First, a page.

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Anthropoid; Bringing anamorphic 16mm to the masses


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#1 Tyler Purcell

Tyler Purcell
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Posted 14 August 2016 - 11:29 PM

Ya know, I have a strange curiosity about WWII stories, something we don't get very many of in todays world. When I heard about Anthropoid, I was interested in not only the story, but also the filmmaking practices. Here is a young filmmaker who made the leap and shot a pretty big "hollywood" action film with Hawk Anamorphic lenses on Super 16. This really interested me because honestly, I haven't seen very many movies made this way and that along with the WWII story, had me interested. I had a few hours off today, so I figured why not see it before it left the theater.

Went over to Arclight and of course, it's playing in the little theater in the back, you know the one with the blown stereo and dead pixel north of center. Sadly, the moment the movie came on, I was pissed because it had typical zipper syndrome on the graphics/text elements, which is a dead give away of a 2k delivery. Alright, I don't care... lets watch the movie.

The movie... well, it's unfortunately not very engaging. In fact, in the first 20 minutes, I closed my eyes for a few seconds because the filmmakers kinda forgot how to tell an interesting story. This is a very simple story of a few secret agents originally from the area, but then turned british spies, who have infiltrated czechoslovakia in order to assassinate Reinhard Heydrich, one of the architects of the Jewish extermination and at the time, running the country where they planned to build three of the concentration camps. Of course the agents were mostly doing intelligence gathering, which can be exciting on camera if done right. However, the filmmakers didn't build up the two hero's enough to make anything they did exciting. Where the movie does well is hitting the key historical points, which appear to be pretty close based on my loose understanding of what actually happened. Bringing in some brits to play czech's was... well, maybe not a great idea? I mean they needed faces, but with a movie like this, isn't it more important to get what happened right? Anyway, it was a slight disappointment in that they COULD have told a more interesting spy story, instead they added some fictitious nonsense about a love affair, which was so underwhelming, it could have been left on the cutting room floor and nobody would have noticed anything but the movie being shorter. Yes, there are some good action scenes, but as I'll talk about next, they weren't "covered" very well.

The cinematography was for lack of a better word, was uninspiring. It was almost entirely hand held, with the occasional steadicam. It also appeared to have the same focal length's for most of the movie, which was kind of depressing. Every time I wanted a wide shot, it was a medium. Every time I wanted the camera to calm down and give the shaky cam thing a rest, they did more shaky cam and it's annoying. A dolly and nice cinematic camera moves would have made this particular movie look A LOT better. The use of 16mm on this movie was clearly for the addition of grain, more then anything else. They used mostly 500T and clearly underexposed several scenes, which makes it even more grainy. The daylight exteriors were 250D and again, a lot of them were underexposed. The few shots with direct daylight, looked MUCH better, but most of the film was shot in overcast skies between buildings in what appears to be Prague. The lighting was also underwhelming, clearly purposeful because it's really a dark time in history, so why should it look good? So the lighting did serve the story well. The anamorphic lenses look great, no distortion at all and very clean/crisp image when they weren't underexposing. I was very impressed with the glass.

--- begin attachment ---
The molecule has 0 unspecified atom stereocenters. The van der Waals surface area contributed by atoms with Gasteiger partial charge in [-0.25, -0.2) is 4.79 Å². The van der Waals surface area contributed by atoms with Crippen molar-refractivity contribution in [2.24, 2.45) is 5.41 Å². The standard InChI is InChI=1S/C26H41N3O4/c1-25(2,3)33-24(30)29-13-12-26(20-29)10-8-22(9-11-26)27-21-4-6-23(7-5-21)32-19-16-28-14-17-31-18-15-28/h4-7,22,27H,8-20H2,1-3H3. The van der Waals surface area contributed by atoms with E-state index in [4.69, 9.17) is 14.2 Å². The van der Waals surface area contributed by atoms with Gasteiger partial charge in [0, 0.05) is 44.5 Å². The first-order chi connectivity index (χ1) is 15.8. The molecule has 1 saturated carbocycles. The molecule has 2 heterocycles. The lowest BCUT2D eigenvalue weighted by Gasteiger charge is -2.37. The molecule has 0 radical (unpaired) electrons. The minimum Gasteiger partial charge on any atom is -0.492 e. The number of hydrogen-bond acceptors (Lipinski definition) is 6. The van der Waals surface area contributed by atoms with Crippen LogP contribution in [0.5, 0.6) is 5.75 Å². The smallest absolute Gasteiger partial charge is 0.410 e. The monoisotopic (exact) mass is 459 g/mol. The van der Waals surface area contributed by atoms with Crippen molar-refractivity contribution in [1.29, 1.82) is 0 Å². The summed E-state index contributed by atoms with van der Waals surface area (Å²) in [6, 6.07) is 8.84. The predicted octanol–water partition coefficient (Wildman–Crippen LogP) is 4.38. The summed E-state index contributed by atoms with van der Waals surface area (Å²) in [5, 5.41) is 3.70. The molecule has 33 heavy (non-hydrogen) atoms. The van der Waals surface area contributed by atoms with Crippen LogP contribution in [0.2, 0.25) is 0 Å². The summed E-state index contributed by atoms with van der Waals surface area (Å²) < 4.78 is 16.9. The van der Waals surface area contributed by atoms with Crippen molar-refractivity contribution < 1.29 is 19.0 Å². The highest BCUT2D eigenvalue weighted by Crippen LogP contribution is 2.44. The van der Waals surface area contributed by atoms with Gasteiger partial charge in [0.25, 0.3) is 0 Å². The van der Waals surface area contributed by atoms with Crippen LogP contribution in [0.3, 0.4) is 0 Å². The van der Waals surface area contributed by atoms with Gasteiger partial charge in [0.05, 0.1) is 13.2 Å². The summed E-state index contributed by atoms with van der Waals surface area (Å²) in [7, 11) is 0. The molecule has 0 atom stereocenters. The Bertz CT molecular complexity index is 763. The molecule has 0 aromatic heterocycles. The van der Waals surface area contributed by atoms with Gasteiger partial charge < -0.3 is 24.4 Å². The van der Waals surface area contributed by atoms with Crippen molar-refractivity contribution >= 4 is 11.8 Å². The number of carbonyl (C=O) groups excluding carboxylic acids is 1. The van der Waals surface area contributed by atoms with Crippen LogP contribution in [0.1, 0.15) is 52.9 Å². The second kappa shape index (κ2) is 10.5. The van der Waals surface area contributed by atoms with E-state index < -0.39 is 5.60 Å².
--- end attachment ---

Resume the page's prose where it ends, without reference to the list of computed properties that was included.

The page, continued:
I was also not very happy with the DI treatment. I felt the coloring was fine, but the grain was very crisp and the modern cleanup methods, really make it look bad. Probably because it was underexposed in many places and they needed to push the stock in post, but that's just a guess. I felt they could have done a better job over-all, had they over-exposed slightly and made the under-expose look in post. They also added some cleanup and visual effects work that was poor and unnecessary. They could have not shown those scenes, they weren't important to the story. I think a lot of the cleanup work was due to cutting scenes out and them needed bridges between scenes and used VFX to fill in the gap. All I know is when you see fake shit on screen and everything else is tastefully done very realistically, you've gotta second guess someone involved.

Over-all, I'm absolutely picking on this movie more then it deserves because it came close to being good ya know? If it was just a load of crap, I wouldn't care but the filmmakers clearly cared about the story and found great locations, made some great sets and made a very simple story work. I just think it could have been a lot more interesting and frankly, made better. Maybe as time goes on, we'll learn more about the filmmaking process and discover what actually happened. For the time being, this is just my opinion on what I saw. It was great to see a Super 16 film on the big screen though, that was a treat and worthwhile to analyze for anyone wanting to shoot S16.... Maybe even to learn what NOT to do...
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